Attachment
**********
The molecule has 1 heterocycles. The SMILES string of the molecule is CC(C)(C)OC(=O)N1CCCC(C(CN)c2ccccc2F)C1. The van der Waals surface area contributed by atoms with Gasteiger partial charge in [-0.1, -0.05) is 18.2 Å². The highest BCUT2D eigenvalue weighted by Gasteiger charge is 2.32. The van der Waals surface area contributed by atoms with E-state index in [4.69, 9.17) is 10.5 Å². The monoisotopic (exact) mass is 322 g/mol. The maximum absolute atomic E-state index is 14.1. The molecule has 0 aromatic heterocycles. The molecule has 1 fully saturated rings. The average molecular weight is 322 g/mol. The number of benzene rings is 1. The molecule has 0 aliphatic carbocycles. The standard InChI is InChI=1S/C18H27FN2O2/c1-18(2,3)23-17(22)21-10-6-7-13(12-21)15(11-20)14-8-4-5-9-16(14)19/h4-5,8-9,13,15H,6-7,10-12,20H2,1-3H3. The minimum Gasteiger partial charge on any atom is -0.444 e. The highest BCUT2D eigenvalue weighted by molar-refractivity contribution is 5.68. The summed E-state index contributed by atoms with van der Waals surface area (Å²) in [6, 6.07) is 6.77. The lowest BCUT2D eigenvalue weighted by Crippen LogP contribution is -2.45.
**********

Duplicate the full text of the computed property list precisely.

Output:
The molecule has 1 heterocycles. The SMILES string of the molecule is CC(C)(C)OC(=O)N1CCCC(C(CN)c2ccccc2F)C1. The van der Waals surface area contributed by atoms with Gasteiger partial charge in [-0.1, -0.05) is 18.2 Å². The highest BCUT2D eigenvalue weighted by Gasteiger charge is 2.32. The van der Waals surface area contributed by atoms with E-state index in [4.69, 9.17) is 10.5 Å². The monoisotopic (exact) mass is 322 g/mol. The maximum absolute atomic E-state index is 14.1. The molecule has 0 aromatic heterocycles. The molecule has 1 fully saturated rings. The average molecular weight is 322 g/mol. The number of benzene rings is 1. The molecule has 0 aliphatic carbocycles. The standard InChI is InChI=1S/C18H27FN2O2/c1-18(2,3)23-17(22)21-10-6-7-13(12-21)15(11-20)14-8-4-5-9-16(14)19/h4-5,8-9,13,15H,6-7,10-12,20H2,1-3H3. The minimum Gasteiger partial charge on any atom is -0.444 e. The highest BCUT2D eigenvalue weighted by molar-refractivity contribution is 5.68. The summed E-state index contributed by atoms with van der Waals surface area (Å²) in [6, 6.07) is 6.77. The lowest BCUT2D eigenvalue weighted by Crippen LogP contribution is -2.45.